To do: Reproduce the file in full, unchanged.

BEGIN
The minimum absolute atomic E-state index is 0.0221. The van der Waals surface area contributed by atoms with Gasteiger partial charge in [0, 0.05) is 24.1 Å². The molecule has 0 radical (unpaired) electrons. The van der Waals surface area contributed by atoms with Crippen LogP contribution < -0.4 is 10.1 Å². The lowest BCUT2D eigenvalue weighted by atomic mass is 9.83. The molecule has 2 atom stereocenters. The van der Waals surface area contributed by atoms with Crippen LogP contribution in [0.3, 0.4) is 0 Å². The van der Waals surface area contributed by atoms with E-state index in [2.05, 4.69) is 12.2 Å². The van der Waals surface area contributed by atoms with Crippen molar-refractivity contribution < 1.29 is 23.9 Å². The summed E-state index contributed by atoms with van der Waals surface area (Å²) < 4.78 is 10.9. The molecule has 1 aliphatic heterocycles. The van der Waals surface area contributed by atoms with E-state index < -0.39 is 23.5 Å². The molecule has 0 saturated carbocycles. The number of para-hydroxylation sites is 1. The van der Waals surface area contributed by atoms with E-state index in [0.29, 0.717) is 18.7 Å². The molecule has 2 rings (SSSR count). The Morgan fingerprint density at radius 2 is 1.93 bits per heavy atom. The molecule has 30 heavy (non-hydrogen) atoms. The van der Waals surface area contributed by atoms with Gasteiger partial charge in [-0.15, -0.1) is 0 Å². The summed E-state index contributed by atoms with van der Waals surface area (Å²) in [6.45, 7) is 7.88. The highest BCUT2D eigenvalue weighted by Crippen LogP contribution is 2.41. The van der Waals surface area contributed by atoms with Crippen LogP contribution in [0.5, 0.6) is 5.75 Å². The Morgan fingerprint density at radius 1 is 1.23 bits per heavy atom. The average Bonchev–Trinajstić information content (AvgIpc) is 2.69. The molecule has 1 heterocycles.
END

The minimum absolute atomic E-state index is 0.0221. The van der Waals surface area contributed by atoms with Gasteiger partial charge in [0, 0.05) is 24.1 Å². The molecule has 0 radical (unpaired) electrons. The van der Waals surface area contributed by atoms with Crippen LogP contribution < -0.4 is 10.1 Å². The lowest BCUT2D eigenvalue weighted by atomic mass is 9.83. The molecule has 2 atom stereocenters. The van der Waals surface area contributed by atoms with Crippen LogP contribution in [0.3, 0.4) is 0 Å². The van der Waals surface area contributed by atoms with E-state index in [2.05, 4.69) is 12.2 Å². The van der Waals surface area contributed by atoms with Crippen molar-refractivity contribution < 1.29 is 23.9 Å². The summed E-state index contributed by atoms with van der Waals surface area (Å²) < 4.78 is 10.9. The molecule has 1 aliphatic heterocycles. The van der Waals surface area contributed by atoms with E-state index < -0.39 is 23.5 Å². The molecule has 0 saturated carbocycles. The number of para-hydroxylation sites is 1. The van der Waals surface area contributed by atoms with E-state index in [0.29, 0.717) is 18.7 Å². The molecule has 2 rings (SSSR count). The Morgan fingerprint density at radius 2 is 1.93 bits per heavy atom. The molecule has 30 heavy (non-hydrogen) atoms. The van der Waals surface area contributed by atoms with Gasteiger partial charge in [-0.15, -0.1) is 0 Å². The summed E-state index contributed by atoms with van der Waals surface area (Å²) in [6.45, 7) is 7.88. The highest BCUT2D eigenvalue weighted by Crippen LogP contribution is 2.41. The van der Waals surface area contributed by atoms with Crippen LogP contribution in [0.5, 0.6) is 5.75 Å². The Morgan fingerprint density at radius 1 is 1.23 bits per heavy atom. The average Bonchev–Trinajstić information content (AvgIpc) is 2.69. The molecule has 1 heterocycles.